The Eiffel Tower, Cathedral of Notre Dame, Louvre, Champs-Elysees, and Arc de Triomphe—Paris is like a living museum of architecture and history. Add in the world-class dining, gallery-hopping, and shopping, not to mention the je ne sais quoi of the Parisian personality, and the City of Lights is a simply mesmerizing cultural experience.
Insider Tip: Don’t even think about driving in Paris. The rapid transit system—the Métropolitain or Métro—is one of the densest on the planet with more than 300 stations. Plus, riding the Métro is an authentic Parisian experience, as much as visiting the city’s famous sites.
Plan Your Trip: Visit Fodor’s Paris Guide
Cities don’t get more epic than Rome. The Eternal City, founded in 753 B.C., is one of the oldest occupied cities in Europe and widely regarded as the birthplace of Western civilization. This is the center of Renaissance art and religious opulence. Sites like the Vatican’s Sistine Chapel and the Colosseum are among the most visited tourist attractions on Earth. For most people it’s not a question of whether or not to visit Rome, but rather, when. The answer: as soon as you can.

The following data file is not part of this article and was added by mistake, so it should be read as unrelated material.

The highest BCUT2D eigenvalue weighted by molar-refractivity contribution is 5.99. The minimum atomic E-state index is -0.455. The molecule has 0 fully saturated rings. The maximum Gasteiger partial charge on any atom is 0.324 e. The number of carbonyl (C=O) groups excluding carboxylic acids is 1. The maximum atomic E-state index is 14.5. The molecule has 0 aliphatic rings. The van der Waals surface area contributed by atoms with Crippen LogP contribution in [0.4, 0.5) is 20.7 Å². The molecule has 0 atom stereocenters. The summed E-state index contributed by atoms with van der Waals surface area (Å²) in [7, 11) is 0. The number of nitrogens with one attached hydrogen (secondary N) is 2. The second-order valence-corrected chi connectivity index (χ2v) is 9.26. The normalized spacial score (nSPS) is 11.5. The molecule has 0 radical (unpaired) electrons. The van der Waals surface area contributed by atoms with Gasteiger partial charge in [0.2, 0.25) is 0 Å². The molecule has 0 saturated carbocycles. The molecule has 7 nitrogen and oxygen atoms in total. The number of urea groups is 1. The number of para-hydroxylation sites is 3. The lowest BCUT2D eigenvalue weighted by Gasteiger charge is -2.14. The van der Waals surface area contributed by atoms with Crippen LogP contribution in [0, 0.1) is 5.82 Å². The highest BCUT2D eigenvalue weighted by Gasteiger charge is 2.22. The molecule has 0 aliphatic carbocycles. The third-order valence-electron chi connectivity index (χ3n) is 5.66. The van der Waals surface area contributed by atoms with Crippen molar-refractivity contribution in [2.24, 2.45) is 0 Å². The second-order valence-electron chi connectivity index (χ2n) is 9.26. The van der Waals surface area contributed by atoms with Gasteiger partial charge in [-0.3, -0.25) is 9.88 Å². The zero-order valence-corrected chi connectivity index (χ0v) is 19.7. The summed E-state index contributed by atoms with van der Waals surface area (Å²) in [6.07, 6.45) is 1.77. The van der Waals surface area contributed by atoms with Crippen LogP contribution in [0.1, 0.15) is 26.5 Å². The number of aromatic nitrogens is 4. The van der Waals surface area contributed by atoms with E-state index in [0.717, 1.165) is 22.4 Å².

Insider Tip: There will always be tourists in Rome. And as Italy’s capital and largest city, it’s never tranquil. Surprisingly, the crowds don’t deter from the spine-shivering wonder of the city’s magnificent sites. In fact, they seem to enhance it. Viva Roma!
Plan Your Trip: Visit Fodor’s Rome Guide
Perhaps the most exotic city on the planet, Marrakesh began as a trading post along the ancient caravan routes from Timbuktu. It remains a shopping mecca, and the city’s main square, Djemâa el Fna, is regarded as the busiest in Africa. The intoxicating experience of turbaned arts and craft sellers at every turn, careening donkey carts, and smiling snake charmers is unforgettable.
Insider Tip: At Medina, Marrakesh’s charmingly narrowed-alley commercial center (and UNESCO World Heritage Site), vendors jack up prices for tourists by as much as two-thirds. A little good-natured haggling will go a long way.
Plan Your Trip: Visit Fodor’s Marrakesh Guide
Serengeti National Park
There are few wildlife experiences as awe-inspiring as the Great Migration, when 1.5 million wildebeests, accompanied by 400,000 gazelles and 200,000 zebra, move throughout the Serengeti ecosystem. There is no better time to go on a safari in Serengeti National Park, which also has the highest concentration of large mammals on the planet, particularly lions.